The lawyer for an affordable housing advocacy group warned New Jersey's Supreme Court on Monday that if it lets Gov. Chris Christie abolish the state Council on Affordable Housing, he or future governors could easily eliminate other state agencies that were intended be independent of the governor.

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Agencies including the Election Law Enforcement Commission, the New Jersey Turnpike Authority and the Office of the public defender could be at risk, Adam Gordon, a lawyer for the Fair Share Housing Center, told the court in arguments Monday.

In 2011, Christie, a Republican, used a state law giving the governor the power to reorganize executive-branch agencies to transfer the functions of COAH to the state Department of Community Affairs.

Instead of having a board of six Democrats and six Republicans make the decisions, control was given to a cabinet member who is accountable to the governor.

Christie's administration presented the change as a way to reduce red tape. The council comes up with and enforces rules for how many units of affordable housing each community is responsible for providing. The agency was created nearly 30 years ago in response to state Supreme Court rulings that established that towns had to do something to house low- and moderate-income people. The agency and its rules have been a bane to local governments ever since, and the affordable housing law itself is constantly subject to litigation.

The question before the court on Monday was whether the governor's power to reorganize government — granted by the legislature more than 40 years ago — applies to agencies like COAH. The language establishing the council describes it as "in but not of" a state agency. It was associated with the Department of Community Affairs but not controlled by it.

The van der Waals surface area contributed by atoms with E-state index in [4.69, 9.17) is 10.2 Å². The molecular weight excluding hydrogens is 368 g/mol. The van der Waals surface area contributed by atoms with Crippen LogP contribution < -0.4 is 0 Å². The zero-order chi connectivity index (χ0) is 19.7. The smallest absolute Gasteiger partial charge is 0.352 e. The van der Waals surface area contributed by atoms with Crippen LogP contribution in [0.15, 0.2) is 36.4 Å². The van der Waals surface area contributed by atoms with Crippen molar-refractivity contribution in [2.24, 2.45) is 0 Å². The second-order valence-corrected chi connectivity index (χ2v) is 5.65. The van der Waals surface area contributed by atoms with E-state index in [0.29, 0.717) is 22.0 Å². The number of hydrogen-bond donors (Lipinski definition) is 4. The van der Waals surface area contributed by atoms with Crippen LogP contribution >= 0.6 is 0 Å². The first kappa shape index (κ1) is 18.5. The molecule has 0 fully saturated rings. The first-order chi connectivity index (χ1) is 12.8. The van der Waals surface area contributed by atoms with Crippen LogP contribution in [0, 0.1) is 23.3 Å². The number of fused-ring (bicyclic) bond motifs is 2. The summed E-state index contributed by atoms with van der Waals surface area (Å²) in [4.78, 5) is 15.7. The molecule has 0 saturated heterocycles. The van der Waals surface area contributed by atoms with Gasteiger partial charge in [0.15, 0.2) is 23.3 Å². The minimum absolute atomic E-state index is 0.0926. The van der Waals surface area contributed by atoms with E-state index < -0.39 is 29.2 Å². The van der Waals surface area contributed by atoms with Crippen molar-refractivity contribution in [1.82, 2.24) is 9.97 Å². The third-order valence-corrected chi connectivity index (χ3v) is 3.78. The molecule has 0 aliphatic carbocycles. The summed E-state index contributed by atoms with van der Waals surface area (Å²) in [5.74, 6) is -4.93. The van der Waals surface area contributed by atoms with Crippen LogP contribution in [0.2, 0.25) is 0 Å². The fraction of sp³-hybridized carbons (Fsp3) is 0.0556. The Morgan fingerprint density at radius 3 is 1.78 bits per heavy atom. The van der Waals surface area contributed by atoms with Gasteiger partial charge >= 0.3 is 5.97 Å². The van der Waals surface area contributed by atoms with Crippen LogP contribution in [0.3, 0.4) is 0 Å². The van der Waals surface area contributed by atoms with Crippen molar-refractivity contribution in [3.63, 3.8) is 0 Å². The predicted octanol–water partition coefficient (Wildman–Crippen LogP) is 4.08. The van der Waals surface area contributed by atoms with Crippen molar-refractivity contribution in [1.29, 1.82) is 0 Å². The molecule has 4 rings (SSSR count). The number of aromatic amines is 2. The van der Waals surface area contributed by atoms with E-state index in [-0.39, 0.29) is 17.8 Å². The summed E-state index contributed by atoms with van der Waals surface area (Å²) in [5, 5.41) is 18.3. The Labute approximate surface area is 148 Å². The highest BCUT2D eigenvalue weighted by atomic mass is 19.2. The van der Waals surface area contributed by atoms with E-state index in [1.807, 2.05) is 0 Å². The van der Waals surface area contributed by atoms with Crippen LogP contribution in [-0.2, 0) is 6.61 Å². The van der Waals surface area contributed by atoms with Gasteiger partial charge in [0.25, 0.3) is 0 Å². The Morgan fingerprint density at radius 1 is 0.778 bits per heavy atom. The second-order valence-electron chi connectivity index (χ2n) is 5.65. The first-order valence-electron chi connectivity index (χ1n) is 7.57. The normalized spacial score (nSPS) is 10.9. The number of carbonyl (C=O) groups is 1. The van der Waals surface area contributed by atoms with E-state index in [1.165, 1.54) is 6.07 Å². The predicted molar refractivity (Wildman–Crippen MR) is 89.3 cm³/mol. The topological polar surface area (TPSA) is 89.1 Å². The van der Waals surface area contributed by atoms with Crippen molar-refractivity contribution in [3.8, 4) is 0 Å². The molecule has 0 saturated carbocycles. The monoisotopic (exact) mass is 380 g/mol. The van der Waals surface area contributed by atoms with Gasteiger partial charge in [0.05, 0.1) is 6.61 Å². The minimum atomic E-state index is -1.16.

"There are times when prepositions matter," Gordon said. "And much of our government is based on the difference between 'in but not of' agencies and 'of' agencies," he said.

Deputy Attorney General Robert Lougy was peppered with questions by five justices and two lower-court judges called up to fill court vacancies.

Justice Barry Albin was troubled by the idea that while it takes the governor and both houses of the Legislature to create an agency, the state was arguing it could be done away with by the governor alone so long as at least one chamber does not protest.

"The legislature created this elaborate construction" of the council, he said to Lougy, "and then you're saying they delegated solely to the executive authority to completely blow up that structure?"

"If it's an agency, your honor, the governor has the power to reorganize it," Lougy said at one point. But he later said that the power does not apply to agencies that issue bonds, such as the Turnpike Authority.

Lougy pointed out that lawmakers could have passed a resolution to stop the elimination of COAH, but chose not to.

The court did not say when it would rule on the case, but it usually takes several months.

The decision in this case is expected to come before the ruling in a second affordable housing case argued in November. In that case, the dispute was over rules established by COAH. If COAH doesn't exist, that issue could be moot.


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